Talk 4: Salty Structures and Mineralisation in the Central African Copperbelt: A Slice of Zambian Geology Dave Wood
Talk 5: When did the Sentinel Deposit Form and Why is It Important? Janharm Godfroid
Talk 6: Enterprise: A Nickel End-Member in a Sediment Hosted Copperbelt Patricia Capsitrant and Tim Ireland
Talk 7: Geochemical Anatomy of Kansanshi Scott Halley
Talk 8: Stratigraphy and Structural Geology of the Kansanshi Cu-Au Deposit, Northwestern Province, Zambia Tim MacIntyre
Talk 9: Geodynamic Model of the Kansanshi Cu-Au System Mike Daly and Nick Tosca
Talk 10: Geology of the Frontier Deposit: Implications for Exploration Wiscort Banda
Talk 11: Structural Framework and Controls on Mineralisation at the Konkola Deposit and in the Chambishi-Nkana Basin, Zambia Koen Torremans
Talk 12: Lubambe (Konkola North): Deep Exploration at the Lubambe Extension Jon Stacey

Session 2: Advances in Our Understanding of Deposits of the Congolese Arc

Live Panel Discussion: Monday, August 31, 2020 @ 14:00 (UTC) Time Zone Converter

Title Presenter
Talk 1: Roles of Evaporites in the Structural and Hydrologic Evolution of the Katangan Basin David Selley
Talk 2: Halokinetic Breccia Within the Kalukundi Diapir at the Mashitu Mine, Katanga DRC Grainne Byrne
Talk 3: Lithostratigraphic and Structural Controls on Sulphide Mineralisation at the Kamoa Copper Deposit, DRC Franck Twite
Talk 4: Provenance of the Cryogenian Mwale Formation, Host of the Kamoa-Kakula Cu-deposits, DRC Elizabeth Turner
Talk 5: Geology of Kakanda, DRC Helen Twigg
Talk 6: Ore-Hosting Kamoa-Kakula Diamictite Matrix (DRC) Exhibits Two-Stage Cu Mineralisation Elizabeth Turner
Talk 7: Geology, Geophysics and Geochemical Signature of Kapulo, DRC: Exploration Targeting in NE Margin of Katangan Basin Wojciech Zukowski and Tim Ireland
Talk 8: Mineralogy and Structural Control of the Cu-Co Mineralisation at the Kamalondo Deposit (Tenke Fungurume, DRC) Pascal Mambwe
Talk 9: Geology of the Kipushi Deposit Tim Brooks
Talk 10: Relationship Between Carbonate Lithofacies and Zn-Cu Distribution at Kipushi (DRC) Elizabeth Turner
Talk 11: Supergene Cu-Co Ore in the Katanga Copperbelt (DRC): Formation, Age, Exploitation Thierry De Putter

Session 3: Understanding Basins Better (Part I): Fluid Origins and Evolution/Deposits in Other Basins

Live Panel Discussion: Monday, September 7, 2020 @ 15:00 (UTC) Time Zone Converter

Title Presenter
Talk 1: Common Fluid Origins of Pb-Zn-Cu-U Systems Poul Emsbo
Talk 2: The Role of Cu- and Co-Rich Potassic Brines in Zambian Copperbelt Mineralisation James Davey
Talk 3: Implications of Fluid Inclusion Studies for the Katangan Basin Munshya Zimba
Talk 4: The Critical Roles of Segmentation and Paleo-Geography in Evaluating Rift Prospectivity Jeff Mauk
Talk 5: Fault-Driven Fluid Flow in Sedimentary Basins John Walsh
Talk 6: The White Pine Deposit: Understanding the Fluid Flow Regime in the Context of the Midcontinent Rift System Simon Jones
Talk 7: Dzhezkazghan and Associated Sandstone Copper Deposits of the Chu-Sarysu Basin, Central Kazakhstan Stephen Box
Talk 8: Lessons From the Paradox: Basin Brines and Sandstone-Hosted Copper deposits, Paradox Basin, USA Jon Thorson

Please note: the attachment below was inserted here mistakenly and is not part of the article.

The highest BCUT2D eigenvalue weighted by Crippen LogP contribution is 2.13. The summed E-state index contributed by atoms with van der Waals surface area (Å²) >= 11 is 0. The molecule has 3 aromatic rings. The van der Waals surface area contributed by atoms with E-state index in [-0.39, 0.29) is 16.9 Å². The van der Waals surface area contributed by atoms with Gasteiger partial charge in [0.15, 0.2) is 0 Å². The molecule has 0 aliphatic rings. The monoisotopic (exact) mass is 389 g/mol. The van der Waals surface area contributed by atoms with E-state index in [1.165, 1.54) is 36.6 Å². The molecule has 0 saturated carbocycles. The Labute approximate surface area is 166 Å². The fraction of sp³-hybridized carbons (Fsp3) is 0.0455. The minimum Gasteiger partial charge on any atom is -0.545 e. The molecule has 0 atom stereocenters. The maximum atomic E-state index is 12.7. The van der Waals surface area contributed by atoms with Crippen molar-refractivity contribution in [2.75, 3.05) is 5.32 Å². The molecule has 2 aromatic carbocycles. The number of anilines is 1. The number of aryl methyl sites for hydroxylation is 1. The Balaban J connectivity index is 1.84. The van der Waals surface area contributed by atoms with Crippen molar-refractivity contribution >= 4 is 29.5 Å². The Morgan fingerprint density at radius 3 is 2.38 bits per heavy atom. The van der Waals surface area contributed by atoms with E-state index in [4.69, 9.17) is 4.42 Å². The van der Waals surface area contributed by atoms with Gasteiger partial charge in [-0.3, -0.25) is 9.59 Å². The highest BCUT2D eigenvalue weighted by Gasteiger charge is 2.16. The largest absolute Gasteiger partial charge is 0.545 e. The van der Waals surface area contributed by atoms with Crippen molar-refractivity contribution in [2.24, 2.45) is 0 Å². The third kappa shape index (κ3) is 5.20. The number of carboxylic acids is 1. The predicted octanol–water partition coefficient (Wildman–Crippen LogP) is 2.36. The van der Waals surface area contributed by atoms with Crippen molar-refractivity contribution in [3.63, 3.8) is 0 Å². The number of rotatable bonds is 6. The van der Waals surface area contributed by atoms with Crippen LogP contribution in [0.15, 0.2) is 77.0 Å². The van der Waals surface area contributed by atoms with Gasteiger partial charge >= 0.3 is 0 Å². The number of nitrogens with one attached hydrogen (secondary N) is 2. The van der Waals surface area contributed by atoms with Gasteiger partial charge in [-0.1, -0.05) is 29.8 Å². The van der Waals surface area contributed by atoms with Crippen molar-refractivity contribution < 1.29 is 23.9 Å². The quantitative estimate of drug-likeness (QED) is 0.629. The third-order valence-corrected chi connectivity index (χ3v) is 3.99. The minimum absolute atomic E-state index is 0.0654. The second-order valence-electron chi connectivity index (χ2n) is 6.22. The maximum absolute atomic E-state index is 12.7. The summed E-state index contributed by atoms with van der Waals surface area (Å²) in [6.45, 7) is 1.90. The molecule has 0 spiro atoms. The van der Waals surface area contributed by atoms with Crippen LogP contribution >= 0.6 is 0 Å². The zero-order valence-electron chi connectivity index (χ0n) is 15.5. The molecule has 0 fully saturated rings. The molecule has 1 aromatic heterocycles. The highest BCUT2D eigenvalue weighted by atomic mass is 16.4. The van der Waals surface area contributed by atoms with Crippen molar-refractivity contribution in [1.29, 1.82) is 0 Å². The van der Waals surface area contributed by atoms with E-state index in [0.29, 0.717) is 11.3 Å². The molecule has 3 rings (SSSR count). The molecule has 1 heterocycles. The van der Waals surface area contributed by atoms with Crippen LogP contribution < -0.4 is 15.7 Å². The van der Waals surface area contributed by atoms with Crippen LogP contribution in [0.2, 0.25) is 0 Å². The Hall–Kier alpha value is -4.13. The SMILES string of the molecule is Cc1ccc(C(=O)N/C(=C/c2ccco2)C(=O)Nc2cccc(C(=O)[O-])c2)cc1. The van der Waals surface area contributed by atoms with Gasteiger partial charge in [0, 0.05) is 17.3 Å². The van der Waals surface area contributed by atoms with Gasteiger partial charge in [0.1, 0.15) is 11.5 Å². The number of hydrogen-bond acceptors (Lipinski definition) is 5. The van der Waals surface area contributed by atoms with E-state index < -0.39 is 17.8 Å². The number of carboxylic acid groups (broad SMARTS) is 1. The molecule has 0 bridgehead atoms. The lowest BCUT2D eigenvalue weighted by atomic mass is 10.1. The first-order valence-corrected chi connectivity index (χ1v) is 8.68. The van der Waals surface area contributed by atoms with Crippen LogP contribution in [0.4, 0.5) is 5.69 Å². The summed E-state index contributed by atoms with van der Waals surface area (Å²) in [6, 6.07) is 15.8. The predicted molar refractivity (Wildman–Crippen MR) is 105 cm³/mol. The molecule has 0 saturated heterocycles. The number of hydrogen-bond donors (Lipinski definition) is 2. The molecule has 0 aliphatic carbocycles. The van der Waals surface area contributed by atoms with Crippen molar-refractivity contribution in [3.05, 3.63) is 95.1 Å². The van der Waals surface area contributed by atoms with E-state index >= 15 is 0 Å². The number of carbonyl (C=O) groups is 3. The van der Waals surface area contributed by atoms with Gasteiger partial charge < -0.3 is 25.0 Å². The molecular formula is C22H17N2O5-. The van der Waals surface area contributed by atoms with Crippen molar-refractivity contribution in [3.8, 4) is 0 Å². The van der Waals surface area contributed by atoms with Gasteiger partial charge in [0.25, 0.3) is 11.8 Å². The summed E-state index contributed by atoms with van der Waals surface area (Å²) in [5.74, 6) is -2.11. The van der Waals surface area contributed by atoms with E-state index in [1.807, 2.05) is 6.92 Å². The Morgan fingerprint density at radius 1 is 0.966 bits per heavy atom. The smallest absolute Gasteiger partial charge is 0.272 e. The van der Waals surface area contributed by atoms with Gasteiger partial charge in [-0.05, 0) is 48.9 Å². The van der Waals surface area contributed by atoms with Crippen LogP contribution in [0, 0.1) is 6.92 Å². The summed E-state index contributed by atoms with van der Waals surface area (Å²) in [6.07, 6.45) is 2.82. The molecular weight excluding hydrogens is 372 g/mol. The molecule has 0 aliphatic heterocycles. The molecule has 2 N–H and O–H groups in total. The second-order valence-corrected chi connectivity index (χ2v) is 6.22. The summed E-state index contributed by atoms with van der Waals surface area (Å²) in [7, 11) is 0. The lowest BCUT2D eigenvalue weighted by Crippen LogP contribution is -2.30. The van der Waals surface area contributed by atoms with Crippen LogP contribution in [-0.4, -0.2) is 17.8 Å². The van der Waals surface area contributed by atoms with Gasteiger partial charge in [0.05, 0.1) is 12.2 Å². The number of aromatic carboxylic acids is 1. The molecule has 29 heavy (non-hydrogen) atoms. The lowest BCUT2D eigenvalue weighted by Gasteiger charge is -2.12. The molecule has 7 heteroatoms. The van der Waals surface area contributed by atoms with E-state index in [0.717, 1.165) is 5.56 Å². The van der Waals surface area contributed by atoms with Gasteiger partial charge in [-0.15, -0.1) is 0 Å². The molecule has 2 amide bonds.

Talk 9: Regional- to Deposit-Scale Geologic Controls on Cu-Ag Mineralisation in the Kalahari Copperbelt, Botswana Wesley Hall
Talk 10: Ore Forming Fluids at the Coates Lake SSC Deposit, Redstone, NWT, Canada Jack Milton

Session 4: Understanding Basins Better (Part II): Exploration in the Copperbelt and Beyond

Live Panel Discussion: Monday, September 14, 2020 @ 9:00 (UTC) Time Zone Converter

Title Presenter
Talk 1: What Can we Learn From the Unconformity-Related U Deposits of the Athabasca Basin when Exploring for Sedimentary-Hosted Cu Deposits? Jonathon Cloutier and Steve Beyer
Talk 2: SSCs in the Adelaide Fold Belt and Stuart Shelf: Comparisons with the CACB Stuart Bull
Talk 3: Mt Isa Cu vs Nifty: Isotopic Compositions of Fluids Shaun Barker
Talk 4: Precambrian Atmosphere Oxygen and Sediment Hosted Copper Ross Large
Talk 5: Geophysics: Looking for Graphite and Granite to Find Copper Chris Wijns
Talk 6: Hydrogeochemistry - A Potential Tool for Exploring Cu Basins James Kidder
Talk 7: Global Basin Selection for Sediment Hosted Cu Systems Cam McCuaig
Talk 8: Taking Copperbelt Thinking to Other Basins? Tom Wesby
Talk 9: Why is it So Hard to Use Our Current Model to Target Sediment-Hosted Cu Deposits? Will Leonard
Talk 10: Lessons Learned From the Mwale Symposium 2020: Where to Now? David Selley and Murray Hitzman

Bonus Material

Registrants will be provided with a self-administered tutorial on geochemical analysis of 4 acid digest ICP data from sedimentary rocks using ioGAS. The tutorial is designed by Scott Halley (Minmap), using data from the Kansanshi Cu-Au deposit, Zambia (kindly supplied by First Quantum Minerals).

The data pack can be accessed from Scott Halley's presentation in Session 1 of the symposium

Bonus Material

Symposium Team

Deanne Rider, Symposium Coordinator
Jeff Doyle, SEG Website/IT Coordinator
Shaun Barker, Symposium Logistics
Mike Venter, Student Program, Africa
Anne Thompson, Marketing and Social Media
Dave Broughton, Mike Christie, and Murray Hitzman, David Selley, Technical Program Design

Registration Instructions

This event occurred August 17 - September 14 2020, but is being made available for purchase to view in its archived state. This includes pre-recorded talks and PDF slide decks, as well as recorded live panel discussions.

  1. Sign in or create a non-member account at the bottom of this page,
  2. Once signed in, click the "Register Myself" button below,
  3. Select a registration option,
  4. Optionally, add an additional contribution to the fund,*
  5. Click the "Proceed to Checkout" button to complete your registration.
  6. Within 24 hours you will receive an email containing instructions on how to access the archived content.
  7. All videos are hosted on Vimeo and embedded on the SEG website (the only place they may be viewed). Please confirm that Vimeo is available in your country.

*You may include an additional contribution up to US$2,000. For higher amounts, or alternative ways to contribute, contact Nikki Morisson, SEG Marketing and Fundraising Coordinator, at

For technical support, or if you can't access your account, contact Jeff Doyle at

8/17/2020 - 9/14/2021
Virtual Event (Archived)
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Your additional contribution of US$10.00 will support the creation of the James Mwale Education Fund.

Your additional contribution of US$25.00 will support the creation of the James Mwale Education Fund.

Your additional contribution of US$50.00 will support the creation of the James Mwale Education Fund.

Your additional contribution of US$100.00 will support the creation of the James Mwale Education Fund. You may adjust the quantity as high as 20 to increase your contribution up US$2,000.00.